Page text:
Urs Fischer presents a dark domestic fairy tale at the Brant Foundation

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Urs Fischer presents a dark domestic fairy tale at the Brant Foundation

Untitled (Bread House), 2004-2005. Bread, bread crumbs, wood, polyurethane foam, silicone, acrylic paint, spray enamel, screws, tape, rugs, theater spotlights (Kelly Taub/ of the artist; Galerie Eva Presenhuber, Zurich; and Gavin Brown’s Enterprise, New York/Copyright Urs Fischer)

The Swiss artist Urs Fischer has returned to The Brant Foundation Art Study Center, which first presented a solo show of his work in 2010, with ERROR, a surreal landscape of sculptures, paintings, and a full-scale cabin—partially made of slowly molding bread.

Bread House had originally been staged in 2004 and has been reconstructed this time with (thankfully) new bread, which will again decay and rot and stink. The life-size alpine cabin is lined with rugs and is held together with the help of expanding foam and wood. (In some past iterations the house has been populated by young parakeets, which feed off the bread.)

A sculpture of wooden palettes topped with a fountain props up a skeleton on a chair, with a garden hose on top. In the background a painting of a tree black and clouds—the sky is orange and the clouds and branch are produced in negative in blue.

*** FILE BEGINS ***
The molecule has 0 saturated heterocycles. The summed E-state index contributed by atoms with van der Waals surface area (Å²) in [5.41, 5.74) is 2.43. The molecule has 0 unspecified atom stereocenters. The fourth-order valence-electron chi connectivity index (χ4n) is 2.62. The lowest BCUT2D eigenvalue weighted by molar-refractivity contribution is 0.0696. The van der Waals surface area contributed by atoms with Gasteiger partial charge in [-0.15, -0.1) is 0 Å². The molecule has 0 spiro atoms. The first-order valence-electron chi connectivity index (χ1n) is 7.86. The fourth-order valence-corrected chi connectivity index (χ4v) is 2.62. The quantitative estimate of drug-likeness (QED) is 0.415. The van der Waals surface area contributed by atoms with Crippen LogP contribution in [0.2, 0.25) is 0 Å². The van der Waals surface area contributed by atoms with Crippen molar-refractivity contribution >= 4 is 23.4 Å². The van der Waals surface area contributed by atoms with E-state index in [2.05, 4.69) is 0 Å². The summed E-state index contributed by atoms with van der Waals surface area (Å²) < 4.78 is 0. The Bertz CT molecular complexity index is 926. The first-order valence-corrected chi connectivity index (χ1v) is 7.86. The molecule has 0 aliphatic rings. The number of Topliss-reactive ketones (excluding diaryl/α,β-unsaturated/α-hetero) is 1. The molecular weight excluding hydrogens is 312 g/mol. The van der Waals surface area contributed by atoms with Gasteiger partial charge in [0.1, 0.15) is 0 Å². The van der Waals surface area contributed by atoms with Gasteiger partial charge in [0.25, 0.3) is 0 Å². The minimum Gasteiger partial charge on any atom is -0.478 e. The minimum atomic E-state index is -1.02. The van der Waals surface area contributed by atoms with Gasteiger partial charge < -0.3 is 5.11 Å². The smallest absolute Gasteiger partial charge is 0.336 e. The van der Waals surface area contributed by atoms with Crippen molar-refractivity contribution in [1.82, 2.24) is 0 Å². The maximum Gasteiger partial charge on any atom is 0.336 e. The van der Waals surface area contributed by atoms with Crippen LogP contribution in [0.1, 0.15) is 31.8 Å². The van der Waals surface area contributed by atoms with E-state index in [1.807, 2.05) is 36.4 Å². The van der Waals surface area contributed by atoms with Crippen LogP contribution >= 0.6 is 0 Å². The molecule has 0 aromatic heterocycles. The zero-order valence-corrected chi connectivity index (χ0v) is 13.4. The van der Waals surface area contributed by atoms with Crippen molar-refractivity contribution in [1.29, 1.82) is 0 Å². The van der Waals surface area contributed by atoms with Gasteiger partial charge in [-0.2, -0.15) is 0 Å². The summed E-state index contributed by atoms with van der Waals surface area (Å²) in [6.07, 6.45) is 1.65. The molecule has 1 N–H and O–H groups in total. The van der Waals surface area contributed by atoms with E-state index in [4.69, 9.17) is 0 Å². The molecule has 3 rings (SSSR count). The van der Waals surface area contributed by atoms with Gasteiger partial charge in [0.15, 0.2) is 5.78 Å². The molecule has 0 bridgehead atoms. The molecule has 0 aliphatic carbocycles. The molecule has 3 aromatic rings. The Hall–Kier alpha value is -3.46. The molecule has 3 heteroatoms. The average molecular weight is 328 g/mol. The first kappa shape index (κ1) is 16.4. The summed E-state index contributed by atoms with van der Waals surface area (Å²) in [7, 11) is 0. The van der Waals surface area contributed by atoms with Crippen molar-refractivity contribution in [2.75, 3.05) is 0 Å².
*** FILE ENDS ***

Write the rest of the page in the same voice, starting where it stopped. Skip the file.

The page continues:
A twisted garden-house fountain, Invisible Mother, 2015, is displayed in front of the painting Brick, 2019. (Stefan Altenburger/Courtesy of Urs Fischer)

Other fairy-tale-esque domestic fixtures are also on display, though not within the walls of the yeasty home, including bed sculptures, like Kratz (2011), a bed collapsing under the weight of a pile of concrete, and Untitled (2011), a bed seemingly collapsing under the ghostly weight of nothing. Stranger still perhaps, there is Horse/Bed (2013), a deconstructed hospital bed merged with an aluminum horse, like some sort of sick harness. To create this eerie form, Fischer blended 3-D scans of a taxidermied workhorse and a hospital bed. There is, of course, seating too, like You Can Not Win (2003), a falling over plain plaster chair that’s been impaled by an over-four-foot-tall white BIC lighter. That might be comical, but more jarring is a fountain-cum-chair draped with a skeleton, pietà-style, called Invisible Mother (2015).

All of these works—along with other sculptures, paintings, and mixed media objects—create a dreamlike (or nightmare-like, depending on your disposition) environment that overwhelms and confuses to giddying effect.

The Brant Art Foundation Study Center
Greenwich, CT
Through October 14